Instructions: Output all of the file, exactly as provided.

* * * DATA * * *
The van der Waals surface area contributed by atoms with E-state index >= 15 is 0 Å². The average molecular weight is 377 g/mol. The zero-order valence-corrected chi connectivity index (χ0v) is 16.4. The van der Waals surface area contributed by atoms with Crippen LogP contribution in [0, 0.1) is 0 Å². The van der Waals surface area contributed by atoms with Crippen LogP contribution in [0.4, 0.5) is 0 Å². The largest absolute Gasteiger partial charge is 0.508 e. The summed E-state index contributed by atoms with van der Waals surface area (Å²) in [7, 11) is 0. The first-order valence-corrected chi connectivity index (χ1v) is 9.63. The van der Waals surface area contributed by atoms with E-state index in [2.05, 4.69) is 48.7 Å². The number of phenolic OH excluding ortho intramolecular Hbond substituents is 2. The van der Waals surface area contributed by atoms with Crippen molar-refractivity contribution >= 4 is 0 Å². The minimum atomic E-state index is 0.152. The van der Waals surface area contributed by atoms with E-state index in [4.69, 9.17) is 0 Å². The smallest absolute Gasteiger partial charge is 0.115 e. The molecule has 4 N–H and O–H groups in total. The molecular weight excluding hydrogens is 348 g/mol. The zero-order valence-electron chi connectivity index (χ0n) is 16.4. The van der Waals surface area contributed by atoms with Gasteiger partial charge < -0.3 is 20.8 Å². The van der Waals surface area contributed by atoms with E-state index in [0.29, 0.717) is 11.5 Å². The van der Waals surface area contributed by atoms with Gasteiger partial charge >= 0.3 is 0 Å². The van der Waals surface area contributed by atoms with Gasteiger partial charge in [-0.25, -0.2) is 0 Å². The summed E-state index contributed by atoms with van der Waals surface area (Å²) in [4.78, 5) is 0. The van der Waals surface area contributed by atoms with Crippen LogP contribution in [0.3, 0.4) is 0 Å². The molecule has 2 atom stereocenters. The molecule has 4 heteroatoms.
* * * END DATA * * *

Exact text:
The van der Waals surface area contributed by atoms with E-state index >= 15 is 0 Å². The average molecular weight is 377 g/mol. The zero-order valence-corrected chi connectivity index (χ0v) is 16.4. The van der Waals surface area contributed by atoms with Crippen LogP contribution in [0, 0.1) is 0 Å². The van der Waals surface area contributed by atoms with Crippen LogP contribution in [0.4, 0.5) is 0 Å². The largest absolute Gasteiger partial charge is 0.508 e. The summed E-state index contributed by atoms with van der Waals surface area (Å²) in [7, 11) is 0. The first-order valence-corrected chi connectivity index (χ1v) is 9.63. The van der Waals surface area contributed by atoms with E-state index in [2.05, 4.69) is 48.7 Å². The number of phenolic OH excluding ortho intramolecular Hbond substituents is 2. The van der Waals surface area contributed by atoms with Crippen molar-refractivity contribution >= 4 is 0 Å². The minimum atomic E-state index is 0.152. The van der Waals surface area contributed by atoms with E-state index in [4.69, 9.17) is 0 Å². The smallest absolute Gasteiger partial charge is 0.115 e. The molecule has 4 N–H and O–H groups in total. The molecular weight excluding hydrogens is 348 g/mol. The zero-order valence-electron chi connectivity index (χ0n) is 16.4. The van der Waals surface area contributed by atoms with Gasteiger partial charge < -0.3 is 20.8 Å². The van der Waals surface area contributed by atoms with E-state index in [0.29, 0.717) is 11.5 Å². The van der Waals surface area contributed by atoms with Gasteiger partial charge >= 0.3 is 0 Å². The van der Waals surface area contributed by atoms with Gasteiger partial charge in [-0.25, -0.2) is 0 Å². The summed E-state index contributed by atoms with van der Waals surface area (Å²) in [4.78, 5) is 0. The van der Waals surface area contributed by atoms with Crippen LogP contribution in [0.3, 0.4) is 0 Å². The molecule has 2 atom stereocenters. The molecule has 4 heteroatoms.